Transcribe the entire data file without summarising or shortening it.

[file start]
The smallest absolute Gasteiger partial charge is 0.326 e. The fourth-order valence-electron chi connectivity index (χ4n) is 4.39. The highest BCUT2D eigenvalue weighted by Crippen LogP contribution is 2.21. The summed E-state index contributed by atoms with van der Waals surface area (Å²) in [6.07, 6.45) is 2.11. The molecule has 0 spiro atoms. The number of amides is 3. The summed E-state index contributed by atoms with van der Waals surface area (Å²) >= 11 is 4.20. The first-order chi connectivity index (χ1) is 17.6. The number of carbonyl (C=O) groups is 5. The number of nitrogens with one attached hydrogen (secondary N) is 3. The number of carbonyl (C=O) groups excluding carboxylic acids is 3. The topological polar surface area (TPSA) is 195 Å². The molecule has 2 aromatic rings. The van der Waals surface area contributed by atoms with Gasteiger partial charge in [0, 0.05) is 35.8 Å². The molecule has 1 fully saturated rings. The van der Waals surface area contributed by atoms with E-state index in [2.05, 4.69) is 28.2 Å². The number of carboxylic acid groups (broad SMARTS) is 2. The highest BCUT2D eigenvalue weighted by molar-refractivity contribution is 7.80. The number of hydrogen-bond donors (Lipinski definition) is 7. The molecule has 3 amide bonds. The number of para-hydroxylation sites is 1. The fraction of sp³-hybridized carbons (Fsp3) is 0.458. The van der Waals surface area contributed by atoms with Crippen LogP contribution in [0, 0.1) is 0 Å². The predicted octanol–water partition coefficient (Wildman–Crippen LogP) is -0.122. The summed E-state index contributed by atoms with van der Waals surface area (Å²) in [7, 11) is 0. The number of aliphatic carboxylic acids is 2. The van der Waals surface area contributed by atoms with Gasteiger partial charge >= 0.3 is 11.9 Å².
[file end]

The smallest absolute Gasteiger partial charge is 0.326 e. The fourth-order valence-electron chi connectivity index (χ4n) is 4.39. The highest BCUT2D eigenvalue weighted by Crippen LogP contribution is 2.21. The summed E-state index contributed by atoms with van der Waals surface area (Å²) in [6.07, 6.45) is 2.11. The molecule has 0 spiro atoms. The number of amides is 3. The summed E-state index contributed by atoms with van der Waals surface area (Å²) >= 11 is 4.20. The first-order chi connectivity index (χ1) is 17.6. The number of carbonyl (C=O) groups is 5. The number of nitrogens with one attached hydrogen (secondary N) is 3. The number of carbonyl (C=O) groups excluding carboxylic acids is 3. The topological polar surface area (TPSA) is 195 Å². The molecule has 2 aromatic rings. The van der Waals surface area contributed by atoms with Gasteiger partial charge in [0, 0.05) is 35.8 Å². The molecule has 1 fully saturated rings. The van der Waals surface area contributed by atoms with E-state index in [2.05, 4.69) is 28.2 Å². The number of carboxylic acid groups (broad SMARTS) is 2. The highest BCUT2D eigenvalue weighted by molar-refractivity contribution is 7.80. The number of hydrogen-bond donors (Lipinski definition) is 7. The molecule has 3 amide bonds. The number of para-hydroxylation sites is 1. The fraction of sp³-hybridized carbons (Fsp3) is 0.458. The van der Waals surface area contributed by atoms with Crippen LogP contribution in [0, 0.1) is 0 Å². The predicted octanol–water partition coefficient (Wildman–Crippen LogP) is -0.122. The summed E-state index contributed by atoms with van der Waals surface area (Å²) in [7, 11) is 0. The number of aliphatic carboxylic acids is 2. The van der Waals surface area contributed by atoms with Gasteiger partial charge >= 0.3 is 11.9 Å².